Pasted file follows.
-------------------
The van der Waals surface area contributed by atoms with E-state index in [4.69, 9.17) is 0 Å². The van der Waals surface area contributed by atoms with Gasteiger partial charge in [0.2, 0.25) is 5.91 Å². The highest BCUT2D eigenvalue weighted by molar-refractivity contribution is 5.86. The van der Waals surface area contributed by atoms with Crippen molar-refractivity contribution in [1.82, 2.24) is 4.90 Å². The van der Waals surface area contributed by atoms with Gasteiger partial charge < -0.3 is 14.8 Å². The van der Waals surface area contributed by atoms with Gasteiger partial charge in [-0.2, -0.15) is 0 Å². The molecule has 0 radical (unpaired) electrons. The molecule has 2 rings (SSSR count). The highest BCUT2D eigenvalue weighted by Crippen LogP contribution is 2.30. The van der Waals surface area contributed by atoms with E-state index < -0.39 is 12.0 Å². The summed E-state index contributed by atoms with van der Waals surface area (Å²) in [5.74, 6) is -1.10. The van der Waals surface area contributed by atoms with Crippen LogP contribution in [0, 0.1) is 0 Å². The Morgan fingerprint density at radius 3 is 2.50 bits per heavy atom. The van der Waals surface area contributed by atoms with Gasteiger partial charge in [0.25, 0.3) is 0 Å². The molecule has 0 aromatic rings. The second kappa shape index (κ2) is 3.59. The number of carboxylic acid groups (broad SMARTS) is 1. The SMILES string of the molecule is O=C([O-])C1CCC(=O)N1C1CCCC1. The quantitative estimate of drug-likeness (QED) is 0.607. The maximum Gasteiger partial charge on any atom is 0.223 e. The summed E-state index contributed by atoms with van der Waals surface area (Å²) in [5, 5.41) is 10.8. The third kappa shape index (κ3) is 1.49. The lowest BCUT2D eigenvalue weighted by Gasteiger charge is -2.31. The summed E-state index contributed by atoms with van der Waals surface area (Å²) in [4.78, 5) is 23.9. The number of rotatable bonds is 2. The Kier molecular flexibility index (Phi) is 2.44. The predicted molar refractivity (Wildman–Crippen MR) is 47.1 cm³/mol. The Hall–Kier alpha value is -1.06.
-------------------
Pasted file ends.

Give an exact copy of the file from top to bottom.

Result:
The van der Waals surface area contributed by atoms with E-state index in [4.69, 9.17) is 0 Å². The van der Waals surface area contributed by atoms with Gasteiger partial charge in [0.2, 0.25) is 5.91 Å². The highest BCUT2D eigenvalue weighted by molar-refractivity contribution is 5.86. The van der Waals surface area contributed by atoms with Crippen molar-refractivity contribution in [1.82, 2.24) is 4.90 Å². The van der Waals surface area contributed by atoms with Gasteiger partial charge < -0.3 is 14.8 Å². The van der Waals surface area contributed by atoms with Gasteiger partial charge in [-0.2, -0.15) is 0 Å². The molecule has 0 radical (unpaired) electrons. The molecule has 2 rings (SSSR count). The highest BCUT2D eigenvalue weighted by Crippen LogP contribution is 2.30. The van der Waals surface area contributed by atoms with E-state index < -0.39 is 12.0 Å². The summed E-state index contributed by atoms with van der Waals surface area (Å²) in [5.74, 6) is -1.10. The van der Waals surface area contributed by atoms with Crippen LogP contribution in [0, 0.1) is 0 Å². The Morgan fingerprint density at radius 3 is 2.50 bits per heavy atom. The van der Waals surface area contributed by atoms with Gasteiger partial charge in [0.25, 0.3) is 0 Å². The molecule has 0 aromatic rings. The second kappa shape index (κ2) is 3.59. The number of carboxylic acid groups (broad SMARTS) is 1. The SMILES string of the molecule is O=C([O-])C1CCC(=O)N1C1CCCC1. The quantitative estimate of drug-likeness (QED) is 0.607. The maximum Gasteiger partial charge on any atom is 0.223 e. The summed E-state index contributed by atoms with van der Waals surface area (Å²) in [5, 5.41) is 10.8. The third kappa shape index (κ3) is 1.49. The lowest BCUT2D eigenvalue weighted by Gasteiger charge is -2.31. The summed E-state index contributed by atoms with van der Waals surface area (Å²) in [4.78, 5) is 23.9. The number of rotatable bonds is 2. The Kier molecular flexibility index (Phi) is 2.44. The predicted molar refractivity (Wildman–Crippen MR) is 47.1 cm³/mol. The Hall–Kier alpha value is -1.06.